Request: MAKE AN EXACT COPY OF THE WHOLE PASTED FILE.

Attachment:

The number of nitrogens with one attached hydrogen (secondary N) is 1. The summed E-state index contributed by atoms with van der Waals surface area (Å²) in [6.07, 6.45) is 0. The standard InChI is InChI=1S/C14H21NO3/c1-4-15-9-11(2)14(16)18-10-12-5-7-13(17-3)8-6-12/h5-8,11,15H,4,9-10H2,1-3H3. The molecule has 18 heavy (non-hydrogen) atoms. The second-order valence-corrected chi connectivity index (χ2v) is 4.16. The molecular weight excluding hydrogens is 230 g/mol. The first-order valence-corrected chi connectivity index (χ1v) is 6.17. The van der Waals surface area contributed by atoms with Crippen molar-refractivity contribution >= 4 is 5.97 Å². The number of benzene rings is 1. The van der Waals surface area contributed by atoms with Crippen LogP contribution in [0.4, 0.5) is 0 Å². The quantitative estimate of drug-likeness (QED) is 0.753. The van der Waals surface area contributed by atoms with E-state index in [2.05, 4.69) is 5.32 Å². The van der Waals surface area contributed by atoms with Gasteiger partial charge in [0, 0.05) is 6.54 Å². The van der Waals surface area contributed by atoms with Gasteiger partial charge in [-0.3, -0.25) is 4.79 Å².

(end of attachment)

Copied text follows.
The number of nitrogens with one attached hydrogen (secondary N) is 1. The summed E-state index contributed by atoms with van der Waals surface area (Å²) in [6.07, 6.45) is 0. The standard InChI is InChI=1S/C14H21NO3/c1-4-15-9-11(2)14(16)18-10-12-5-7-13(17-3)8-6-12/h5-8,11,15H,4,9-10H2,1-3H3. The molecule has 18 heavy (non-hydrogen) atoms. The second-order valence-corrected chi connectivity index (χ2v) is 4.16. The molecular weight excluding hydrogens is 230 g/mol. The first-order valence-corrected chi connectivity index (χ1v) is 6.17. The van der Waals surface area contributed by atoms with Crippen molar-refractivity contribution >= 4 is 5.97 Å². The number of benzene rings is 1. The van der Waals surface area contributed by atoms with Crippen LogP contribution in [0.4, 0.5) is 0 Å². The quantitative estimate of drug-likeness (QED) is 0.753. The van der Waals surface area contributed by atoms with E-state index in [2.05, 4.69) is 5.32 Å². The van der Waals surface area contributed by atoms with Gasteiger partial charge in [0, 0.05) is 6.54 Å². The van der Waals surface area contributed by atoms with Gasteiger partial charge in [-0.3, -0.25) is 4.79 Å².